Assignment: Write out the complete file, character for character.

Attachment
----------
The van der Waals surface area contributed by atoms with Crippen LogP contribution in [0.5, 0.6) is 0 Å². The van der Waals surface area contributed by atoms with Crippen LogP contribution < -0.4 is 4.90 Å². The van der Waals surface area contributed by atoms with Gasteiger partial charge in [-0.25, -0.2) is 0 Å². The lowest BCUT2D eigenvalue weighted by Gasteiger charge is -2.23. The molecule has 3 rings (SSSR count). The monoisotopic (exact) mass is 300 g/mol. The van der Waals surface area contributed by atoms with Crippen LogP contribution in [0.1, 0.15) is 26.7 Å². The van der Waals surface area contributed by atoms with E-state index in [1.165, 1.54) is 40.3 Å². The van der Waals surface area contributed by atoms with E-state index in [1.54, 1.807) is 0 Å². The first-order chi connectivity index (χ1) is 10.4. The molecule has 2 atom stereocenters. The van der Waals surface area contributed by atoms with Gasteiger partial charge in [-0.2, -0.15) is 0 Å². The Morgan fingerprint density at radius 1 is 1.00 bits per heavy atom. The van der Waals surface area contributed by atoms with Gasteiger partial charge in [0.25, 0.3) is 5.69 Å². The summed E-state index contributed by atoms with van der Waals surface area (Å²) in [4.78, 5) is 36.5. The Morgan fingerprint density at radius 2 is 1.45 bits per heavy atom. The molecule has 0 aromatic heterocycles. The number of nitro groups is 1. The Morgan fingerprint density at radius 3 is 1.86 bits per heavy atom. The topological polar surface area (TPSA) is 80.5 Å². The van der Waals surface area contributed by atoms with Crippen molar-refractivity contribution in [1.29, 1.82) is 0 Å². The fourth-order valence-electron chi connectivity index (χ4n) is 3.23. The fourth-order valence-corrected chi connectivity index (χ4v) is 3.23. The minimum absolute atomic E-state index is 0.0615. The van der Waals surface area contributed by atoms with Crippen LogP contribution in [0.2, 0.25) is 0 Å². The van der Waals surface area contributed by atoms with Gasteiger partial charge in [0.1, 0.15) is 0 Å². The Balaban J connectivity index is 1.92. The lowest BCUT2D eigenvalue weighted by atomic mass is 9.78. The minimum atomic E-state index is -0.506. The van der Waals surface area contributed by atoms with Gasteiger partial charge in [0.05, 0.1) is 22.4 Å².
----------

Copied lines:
The van der Waals surface area contributed by atoms with Crippen LogP contribution in [0.5, 0.6) is 0 Å². The van der Waals surface area contributed by atoms with Crippen LogP contribution < -0.4 is 4.90 Å². The van der Waals surface area contributed by atoms with Gasteiger partial charge in [-0.25, -0.2) is 0 Å². The lowest BCUT2D eigenvalue weighted by Gasteiger charge is -2.23. The molecule has 3 rings (SSSR count). The monoisotopic (exact) mass is 300 g/mol. The van der Waals surface area contributed by atoms with Crippen LogP contribution in [0.1, 0.15) is 26.7 Å². The van der Waals surface area contributed by atoms with E-state index in [1.165, 1.54) is 40.3 Å². The van der Waals surface area contributed by atoms with E-state index in [1.54, 1.807) is 0 Å². The first-order chi connectivity index (χ1) is 10.4. The molecule has 2 atom stereocenters. The van der Waals surface area contributed by atoms with Gasteiger partial charge in [-0.2, -0.15) is 0 Å². The Morgan fingerprint density at radius 1 is 1.00 bits per heavy atom. The van der Waals surface area contributed by atoms with Gasteiger partial charge in [0.25, 0.3) is 5.69 Å². The summed E-state index contributed by atoms with van der Waals surface area (Å²) in [4.78, 5) is 36.5. The Morgan fingerprint density at radius 2 is 1.45 bits per heavy atom. The molecule has 0 aromatic heterocycles. The number of nitro groups is 1. The Morgan fingerprint density at radius 3 is 1.86 bits per heavy atom. The topological polar surface area (TPSA) is 80.5 Å². The van der Waals surface area contributed by atoms with Crippen molar-refractivity contribution in [1.29, 1.82) is 0 Å². The fourth-order valence-electron chi connectivity index (χ4n) is 3.23. The fourth-order valence-corrected chi connectivity index (χ4v) is 3.23. The minimum absolute atomic E-state index is 0.0615. The van der Waals surface area contributed by atoms with Crippen LogP contribution in [0.2, 0.25) is 0 Å². The van der Waals surface area contributed by atoms with Gasteiger partial charge in [0.1, 0.15) is 0 Å². The Balaban J connectivity index is 1.92. The lowest BCUT2D eigenvalue weighted by atomic mass is 9.78. The minimum atomic E-state index is -0.506. The van der Waals surface area contributed by atoms with Gasteiger partial charge in [0.05, 0.1) is 22.4 Å².